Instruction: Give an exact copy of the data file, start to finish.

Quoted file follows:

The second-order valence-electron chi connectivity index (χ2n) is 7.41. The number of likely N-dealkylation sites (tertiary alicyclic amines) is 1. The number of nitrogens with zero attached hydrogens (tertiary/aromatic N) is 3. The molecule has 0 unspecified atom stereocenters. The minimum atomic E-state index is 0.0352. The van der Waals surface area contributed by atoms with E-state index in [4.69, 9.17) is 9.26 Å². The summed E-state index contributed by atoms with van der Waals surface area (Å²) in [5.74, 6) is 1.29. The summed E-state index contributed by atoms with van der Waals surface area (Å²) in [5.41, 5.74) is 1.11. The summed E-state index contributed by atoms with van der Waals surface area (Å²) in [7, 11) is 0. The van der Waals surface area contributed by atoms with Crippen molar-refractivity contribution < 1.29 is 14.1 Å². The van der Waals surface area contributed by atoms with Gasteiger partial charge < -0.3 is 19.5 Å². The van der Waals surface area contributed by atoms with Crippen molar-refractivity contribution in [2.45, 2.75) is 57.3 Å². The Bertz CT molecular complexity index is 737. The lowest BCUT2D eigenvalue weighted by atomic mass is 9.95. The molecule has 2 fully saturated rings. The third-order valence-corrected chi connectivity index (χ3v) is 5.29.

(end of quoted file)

The second-order valence-electron chi connectivity index (χ2n) is 7.41. The number of likely N-dealkylation sites (tertiary alicyclic amines) is 1. The number of nitrogens with zero attached hydrogens (tertiary/aromatic N) is 3. The molecule has 0 unspecified atom stereocenters. The minimum atomic E-state index is 0.0352. The van der Waals surface area contributed by atoms with E-state index in [4.69, 9.17) is 9.26 Å². The summed E-state index contributed by atoms with van der Waals surface area (Å²) in [5.74, 6) is 1.29. The summed E-state index contributed by atoms with van der Waals surface area (Å²) in [5.41, 5.74) is 1.11. The summed E-state index contributed by atoms with van der Waals surface area (Å²) in [7, 11) is 0. The van der Waals surface area contributed by atoms with Crippen molar-refractivity contribution < 1.29 is 14.1 Å². The van der Waals surface area contributed by atoms with Gasteiger partial charge < -0.3 is 19.5 Å². The van der Waals surface area contributed by atoms with Crippen molar-refractivity contribution in [2.45, 2.75) is 57.3 Å². The Bertz CT molecular complexity index is 737. The lowest BCUT2D eigenvalue weighted by atomic mass is 9.95. The molecule has 2 fully saturated rings. The third-order valence-corrected chi connectivity index (χ3v) is 5.29.